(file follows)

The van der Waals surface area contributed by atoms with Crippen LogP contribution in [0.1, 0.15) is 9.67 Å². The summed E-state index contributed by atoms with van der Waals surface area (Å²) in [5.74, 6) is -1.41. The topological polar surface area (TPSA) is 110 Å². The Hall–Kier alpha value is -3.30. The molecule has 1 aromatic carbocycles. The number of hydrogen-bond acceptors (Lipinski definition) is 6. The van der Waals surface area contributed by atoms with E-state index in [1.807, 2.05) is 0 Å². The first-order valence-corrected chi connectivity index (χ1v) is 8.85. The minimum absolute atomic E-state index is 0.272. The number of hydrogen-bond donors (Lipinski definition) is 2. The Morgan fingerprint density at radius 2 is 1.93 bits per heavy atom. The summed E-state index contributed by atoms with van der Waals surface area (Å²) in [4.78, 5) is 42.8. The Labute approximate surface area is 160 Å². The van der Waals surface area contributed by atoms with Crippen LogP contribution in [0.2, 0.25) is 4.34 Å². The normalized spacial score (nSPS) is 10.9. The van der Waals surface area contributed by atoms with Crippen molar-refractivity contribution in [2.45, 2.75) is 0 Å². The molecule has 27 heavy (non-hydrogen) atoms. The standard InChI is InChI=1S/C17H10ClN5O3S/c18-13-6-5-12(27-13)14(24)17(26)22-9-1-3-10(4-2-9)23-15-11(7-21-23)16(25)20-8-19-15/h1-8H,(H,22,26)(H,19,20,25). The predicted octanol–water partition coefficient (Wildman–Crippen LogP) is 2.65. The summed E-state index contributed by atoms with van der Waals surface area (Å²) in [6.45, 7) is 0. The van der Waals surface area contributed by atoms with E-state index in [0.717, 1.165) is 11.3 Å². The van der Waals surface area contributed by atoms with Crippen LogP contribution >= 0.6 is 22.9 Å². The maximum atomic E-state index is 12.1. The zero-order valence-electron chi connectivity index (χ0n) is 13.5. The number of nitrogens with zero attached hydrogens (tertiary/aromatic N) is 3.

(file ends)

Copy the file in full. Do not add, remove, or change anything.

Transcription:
The van der Waals surface area contributed by atoms with Crippen LogP contribution in [0.1, 0.15) is 9.67 Å². The summed E-state index contributed by atoms with van der Waals surface area (Å²) in [5.74, 6) is -1.41. The topological polar surface area (TPSA) is 110 Å². The Hall–Kier alpha value is -3.30. The molecule has 1 aromatic carbocycles. The number of hydrogen-bond acceptors (Lipinski definition) is 6. The van der Waals surface area contributed by atoms with E-state index in [1.807, 2.05) is 0 Å². The first-order valence-corrected chi connectivity index (χ1v) is 8.85. The minimum absolute atomic E-state index is 0.272. The number of hydrogen-bond donors (Lipinski definition) is 2. The Morgan fingerprint density at radius 2 is 1.93 bits per heavy atom. The summed E-state index contributed by atoms with van der Waals surface area (Å²) in [4.78, 5) is 42.8. The Labute approximate surface area is 160 Å². The van der Waals surface area contributed by atoms with Crippen LogP contribution in [0.2, 0.25) is 4.34 Å². The normalized spacial score (nSPS) is 10.9. The van der Waals surface area contributed by atoms with Crippen molar-refractivity contribution in [2.45, 2.75) is 0 Å². The molecule has 27 heavy (non-hydrogen) atoms. The standard InChI is InChI=1S/C17H10ClN5O3S/c18-13-6-5-12(27-13)14(24)17(26)22-9-1-3-10(4-2-9)23-15-11(7-21-23)16(25)20-8-19-15/h1-8H,(H,22,26)(H,19,20,25). The predicted octanol–water partition coefficient (Wildman–Crippen LogP) is 2.65. The summed E-state index contributed by atoms with van der Waals surface area (Å²) in [6.45, 7) is 0. The van der Waals surface area contributed by atoms with E-state index in [0.717, 1.165) is 11.3 Å². The van der Waals surface area contributed by atoms with Crippen LogP contribution >= 0.6 is 22.9 Å². The maximum atomic E-state index is 12.1. The zero-order valence-electron chi connectivity index (χ0n) is 13.5. The number of nitrogens with zero attached hydrogens (tertiary/aromatic N) is 3.